9. 9. 8 Source Your Network Architecture From A Strategic Partner For Infrastructure & Operations Professionals 3 I&O teams should think about creating a service orchestration layer that is supported by the next-generation network called the virtual network infrastructure (VNI). VNI is: 1) scalable — businesses cycle, and so do the resources supporting it; 2) secure — with systems orchestrating services for each user, device, location, and need, no service would potentially be in the same spot twice; 3) shared — to build a better car, total quality manufacturing (TQM) dictates that everyone share responsibility for quality; 4) simplified — physics shows that simplicity can decrease resistance (or waste) and therefore improve performance; 5) standardized — the system should offer consistency so that repetitious activity can be automated. Proprietary elements can exist within a solution, but the ability to connect, have visibility, and leverage the resources must be done in a standard way. See the December 12, 2011, “Virtual Network Infrastructure” report. 4 Allocate valuable IT professionals to more business-centric projects. The opportunity cost of running email on-premises is that your staff must spend time on email support rather than revenue-generating projects. How much more valuable might that email administrator be if she were available to help roll out a cross- sell application in the call center or to improve data quality on a business metric like churn risk or seasonal demand forecast? 5 These business strategies came to fruition when the Japanese manufacturing industry was taking the world by storm. James Womac and Daniel Jones, in their 1990 book The Machine That Changed the World, point to Japanese manufacturing philosophy with their supply chain and strategic partners to describe the phenomenal success that Japanese manufacturers were having in global markets. For example, Toyota was able to do three things: 1) react to customer tastes more quickly by producing a new model every four years while the American auto industry took a decade to roll out new models; 2) reduce the amount of components and cost on yearly bases; and 3) produce higher-quality cars, which saved them on the cost of recalls, warranty repairs, and litigation. 6 Offer personalized products and services. From Starbucks to Nike’s NikeID shoes, consumers want unique products and services that fit who they are at that moment in time and where they are located. Even Burger King capitalizes on this by encouraging consumers to “have it your way.” The consumption of media has changed from monthly predetermined stories to Google Alerts and RSS feeds that offer information based on individual tastes. The Millennials and future generations, ages 18 to 30, will grow up in an era of “have it your way” and are expecting a customized experience. For more information, see the June 21, 2011, “Why I&O Must Design A WLAN To Provide The Best User Experience” report. 7 One useful metaphor of planning a software portfolio is the shopping mall. Shopping malls have developed a common model based on a few anchor stores, such as J.C. Penney and Macy’s, augmented by many boutiques, such as Radio Shack, Foot Locker, specialty clothiers, and at least one pizza shop. Management tool portfolios can benefit from a similar model. The management software “anchors” are the megavendors, also known as the big four: BMC, CA, HP, and IBM. Most other vendors fall into the “boutique” category. Some of the retail boutiques can also anchor a mall; these anchorettes include retailers like Best Buy, Staples, and Burlington Coat Factory Direct. The anchorettes have aspirations to be your future anchor, and some will succeed. In management software, there is also a middle ground of anchorettes: large vendors with multiple offerings in their arsenals with perhaps not yet the breadth of the pure anchors, but in a situation to challenge their position in some cases. Examples of anchorettes are ASG, Compuware, EMC, Microsoft, Oracle, and Symantec. For more information, see the September 25, 2008, “Managing The IT Management Software Portfolio” report. February 16, 2012 © 2012, Forrester Research, Inc. Reproduction Prohibited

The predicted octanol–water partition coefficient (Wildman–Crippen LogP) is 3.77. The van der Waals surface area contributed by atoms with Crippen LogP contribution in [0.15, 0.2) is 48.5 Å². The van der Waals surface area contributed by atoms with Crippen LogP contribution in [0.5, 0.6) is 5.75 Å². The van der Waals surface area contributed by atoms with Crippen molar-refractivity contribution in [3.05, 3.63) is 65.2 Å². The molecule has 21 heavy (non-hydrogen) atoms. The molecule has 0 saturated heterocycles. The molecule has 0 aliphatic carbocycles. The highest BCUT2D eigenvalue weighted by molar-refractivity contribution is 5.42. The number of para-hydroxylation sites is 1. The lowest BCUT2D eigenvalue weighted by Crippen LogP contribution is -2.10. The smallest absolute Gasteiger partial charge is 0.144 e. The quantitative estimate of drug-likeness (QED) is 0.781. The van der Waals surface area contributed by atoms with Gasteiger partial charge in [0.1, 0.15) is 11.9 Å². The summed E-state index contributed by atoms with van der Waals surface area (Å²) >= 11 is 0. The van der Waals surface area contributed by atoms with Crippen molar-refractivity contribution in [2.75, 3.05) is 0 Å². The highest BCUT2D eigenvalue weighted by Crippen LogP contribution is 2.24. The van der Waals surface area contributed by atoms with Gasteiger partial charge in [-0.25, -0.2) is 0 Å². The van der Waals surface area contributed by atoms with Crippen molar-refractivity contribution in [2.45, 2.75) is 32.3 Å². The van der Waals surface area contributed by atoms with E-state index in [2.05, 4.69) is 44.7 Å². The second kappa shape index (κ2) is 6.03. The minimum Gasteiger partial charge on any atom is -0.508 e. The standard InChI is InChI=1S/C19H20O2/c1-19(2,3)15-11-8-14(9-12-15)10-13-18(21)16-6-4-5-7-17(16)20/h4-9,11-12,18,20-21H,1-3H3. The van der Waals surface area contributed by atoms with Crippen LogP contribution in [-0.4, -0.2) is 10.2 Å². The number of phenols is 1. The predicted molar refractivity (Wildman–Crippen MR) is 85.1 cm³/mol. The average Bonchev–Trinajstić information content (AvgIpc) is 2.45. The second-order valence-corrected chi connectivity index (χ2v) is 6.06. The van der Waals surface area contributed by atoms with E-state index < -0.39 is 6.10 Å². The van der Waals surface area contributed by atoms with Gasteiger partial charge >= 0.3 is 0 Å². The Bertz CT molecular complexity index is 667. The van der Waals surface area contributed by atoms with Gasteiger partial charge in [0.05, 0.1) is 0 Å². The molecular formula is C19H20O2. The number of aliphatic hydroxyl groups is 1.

10. 10. Making Leaders Successful Every Day Headquarters Research and Sales Offices Forrester Research, Inc. Forrester has research centers and sales offices in more than 27 cities 60 Acorn Park Drive internationally, including Amsterdam, Netherlands; Beijing, China; Cambridge, MA 02140 USA Cambridge, Mass.; Dallas, Texas; Dubai, United Arab Emirates; Frankfurt, Tel: +1 617.613.6000 Germany; London, UK; New Delhi, India; San Francisco, Calif.; Sydney, Fax: +1 617.613.5000 Australia; Tel Aviv, Israel; and Toronto, Canada. Email: Nasdaq symbol: FORR For the location of the Forrester office nearest you, please visit: For information on hard-copy or electronic reprints, please contact Client Support at +1 866.367.7378, +1 617.613.5730, or We offer quantity discounts and special pricing for academic and nonprofit institutions.Forrester Research, Inc. (Nasdaq: FORR)is an independent research companythat provides pragmatic and forward-thinking advice to global leaders inbusiness and technology. Forresterworks with professionals in 19 key rolesat major companies providingproprietary research, customer insight,consulting, events, and peer-to-peerexecutive programs. For more than 28years, Forrester has been making IT,marketing, and technology industryleaders successful every day. For moreinformation, visit 61299